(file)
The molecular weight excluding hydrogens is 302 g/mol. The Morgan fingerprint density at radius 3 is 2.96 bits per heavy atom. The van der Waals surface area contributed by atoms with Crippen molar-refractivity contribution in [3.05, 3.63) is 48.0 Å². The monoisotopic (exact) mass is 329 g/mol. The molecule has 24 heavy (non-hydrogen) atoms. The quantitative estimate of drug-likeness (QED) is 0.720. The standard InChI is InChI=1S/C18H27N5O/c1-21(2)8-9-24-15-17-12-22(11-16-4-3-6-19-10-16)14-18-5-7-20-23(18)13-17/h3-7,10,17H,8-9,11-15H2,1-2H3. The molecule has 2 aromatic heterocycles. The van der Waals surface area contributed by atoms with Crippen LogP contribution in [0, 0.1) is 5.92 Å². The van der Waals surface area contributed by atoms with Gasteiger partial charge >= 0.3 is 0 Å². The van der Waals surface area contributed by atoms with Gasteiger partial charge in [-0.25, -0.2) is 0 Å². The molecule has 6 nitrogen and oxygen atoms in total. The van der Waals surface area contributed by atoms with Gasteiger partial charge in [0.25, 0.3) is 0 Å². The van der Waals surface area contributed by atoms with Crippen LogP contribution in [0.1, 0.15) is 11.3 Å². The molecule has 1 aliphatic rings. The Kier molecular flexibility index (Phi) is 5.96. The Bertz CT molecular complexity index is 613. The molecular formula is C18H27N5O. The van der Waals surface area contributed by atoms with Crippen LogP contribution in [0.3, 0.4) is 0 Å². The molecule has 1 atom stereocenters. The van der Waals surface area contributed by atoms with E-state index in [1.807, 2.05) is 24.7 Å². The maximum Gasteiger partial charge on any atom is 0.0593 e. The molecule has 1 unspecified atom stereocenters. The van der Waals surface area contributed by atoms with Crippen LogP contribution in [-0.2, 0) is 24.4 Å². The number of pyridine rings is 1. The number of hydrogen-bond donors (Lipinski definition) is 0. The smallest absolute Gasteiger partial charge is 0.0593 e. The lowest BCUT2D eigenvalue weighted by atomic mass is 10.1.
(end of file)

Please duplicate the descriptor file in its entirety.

The molecular weight excluding hydrogens is 302 g/mol. The Morgan fingerprint density at radius 3 is 2.96 bits per heavy atom. The van der Waals surface area contributed by atoms with Crippen molar-refractivity contribution in [3.05, 3.63) is 48.0 Å². The monoisotopic (exact) mass is 329 g/mol. The molecule has 24 heavy (non-hydrogen) atoms. The quantitative estimate of drug-likeness (QED) is 0.720. The standard InChI is InChI=1S/C18H27N5O/c1-21(2)8-9-24-15-17-12-22(11-16-4-3-6-19-10-16)14-18-5-7-20-23(18)13-17/h3-7,10,17H,8-9,11-15H2,1-2H3. The molecule has 2 aromatic heterocycles. The van der Waals surface area contributed by atoms with Crippen LogP contribution in [0, 0.1) is 5.92 Å². The van der Waals surface area contributed by atoms with Gasteiger partial charge >= 0.3 is 0 Å². The van der Waals surface area contributed by atoms with Gasteiger partial charge in [-0.25, -0.2) is 0 Å². The molecule has 6 nitrogen and oxygen atoms in total. The van der Waals surface area contributed by atoms with Gasteiger partial charge in [0.25, 0.3) is 0 Å². The van der Waals surface area contributed by atoms with Crippen LogP contribution in [0.1, 0.15) is 11.3 Å². The molecule has 1 aliphatic rings. The Kier molecular flexibility index (Phi) is 5.96. The Bertz CT molecular complexity index is 613. The molecular formula is C18H27N5O. The van der Waals surface area contributed by atoms with Crippen LogP contribution in [0.3, 0.4) is 0 Å². The molecule has 1 atom stereocenters. The van der Waals surface area contributed by atoms with E-state index in [1.807, 2.05) is 24.7 Å². The maximum Gasteiger partial charge on any atom is 0.0593 e. The molecule has 1 unspecified atom stereocenters. The van der Waals surface area contributed by atoms with Crippen LogP contribution in [-0.2, 0) is 24.4 Å². The number of pyridine rings is 1. The number of hydrogen-bond donors (Lipinski definition) is 0. The smallest absolute Gasteiger partial charge is 0.0593 e. The lowest BCUT2D eigenvalue weighted by atomic mass is 10.1.